The deputy aide for trade coordination and development division, at the World Trade Organisation (WTO) has pointed out that the current economic crisis across the world has created a huge impact on global trade, as shown by recent statistics released by WTO Research Department which forecasted a slow decline in World Trade to about 2.5%.
Aime Murigade, a representative of the World Trade Organisation was speaking on Tuesday during a four-day national training workshop on trade and development organized by the Ministry of Trade, Industry, Regional Integration and Employment at the Kairaba Beach Hotel.
The forum jointly funded by the World Trade Organisation (WTO) and United Nation Economic Commission for Africa (UNECA), is aimed at building national capacity in trade and development with a view to supporting the nation's development drive through a vibrant trading mechanism.
Murigade disclosed that his organization is expecting trade to decline by 2014 to be about 4.5%. This situation, he acknowledged is very unusual as it signals that the financial crisis gripping the world economy is still ongoing. He further observed that the unemployment rate across the globe is also very high and that governments and trade organizations need to focus more on policies that can stimulate global growth. The World trade expert described the training as vital and timely for the country. He further highlighted some of the important areas in which the WTO is progressing , such as dispute resolution, monitoring and evaluation, as well as technical cooperation among others.
Baturu Camara-Ceesay, a senior economist at the Ministry of Trade, Industry Regional Integration and Employment who deputized the permanent secretary spoke at length about the importance of the training. She said that it is meant to strengthen National Trade Policy Decision Making on the special and differential provisions in the various WTO agreements, including the utilization of aid for trade opportunities and other related matters in the interest of the nation.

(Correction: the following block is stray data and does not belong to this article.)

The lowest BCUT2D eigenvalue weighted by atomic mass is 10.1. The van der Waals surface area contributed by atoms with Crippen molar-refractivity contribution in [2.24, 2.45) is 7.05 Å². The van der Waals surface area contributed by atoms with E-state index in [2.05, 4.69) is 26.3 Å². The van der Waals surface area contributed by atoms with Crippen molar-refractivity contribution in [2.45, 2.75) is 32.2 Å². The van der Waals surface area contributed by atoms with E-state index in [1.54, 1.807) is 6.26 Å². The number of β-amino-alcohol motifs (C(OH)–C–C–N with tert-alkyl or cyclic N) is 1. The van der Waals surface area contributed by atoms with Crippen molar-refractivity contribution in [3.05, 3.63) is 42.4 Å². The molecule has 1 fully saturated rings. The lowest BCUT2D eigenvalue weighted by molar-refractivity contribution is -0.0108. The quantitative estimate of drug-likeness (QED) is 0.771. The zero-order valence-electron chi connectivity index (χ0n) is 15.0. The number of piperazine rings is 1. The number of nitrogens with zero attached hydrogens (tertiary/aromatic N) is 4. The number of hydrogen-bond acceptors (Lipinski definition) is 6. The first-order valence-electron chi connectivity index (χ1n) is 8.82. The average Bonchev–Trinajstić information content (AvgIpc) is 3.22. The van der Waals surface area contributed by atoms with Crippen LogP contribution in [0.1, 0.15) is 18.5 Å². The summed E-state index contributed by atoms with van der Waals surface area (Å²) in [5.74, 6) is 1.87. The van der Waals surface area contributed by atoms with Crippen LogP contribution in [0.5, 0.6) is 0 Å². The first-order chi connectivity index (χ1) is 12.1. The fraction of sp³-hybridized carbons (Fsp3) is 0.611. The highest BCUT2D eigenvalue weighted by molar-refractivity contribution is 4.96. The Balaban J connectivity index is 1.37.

Madam Ceesay reaffirmed the WTO and its partners' commitment to trade and development noting that the organisation recognizes the linkages between trade and sustainable development. She stated that there are special provisions for both developing and least developed countries.
"It is envisage that during the four days, participants will be exposed to all relevant matters relating to trade and development, especially the special provisions on trade and development captured in the various agreements of the General Agreement of Trade and Tariff, " she said.
The senior economist at the Ministry of Trade, Industry Regional Integration and Employment challenged participants to actively participate in the sessions in order to boost trade opportunities for developing and least developed countries. She expressed optimism that the training would help to identify the achievements and the existing opportunities particularly in providing the much needed trade related issues, such as access to cheap energy, quality infrastructure and trade facilitation logistics.
Madam Ceesay assured that the government of the Gambia that the Ministry of Trade is poised to continue to work with the WTO, UNECA and other development partners for guidance, technical assistance and resources mobilisation for the implementation of the various trade policy programmes.
The programme management officer UNECA, Jane Karonga, also dilated on the significance of the training, saying it is meant to build the capacity of The Gambia for the challenges facing the African continent in terms of trading and engage the partners on the development of the continent.
She noted that the training course would enhance the understanding of participants on basic trading. Madam Karonga also described the training as very timely for the Gambia in the build up to the forthcoming Berlin conference on trade and development.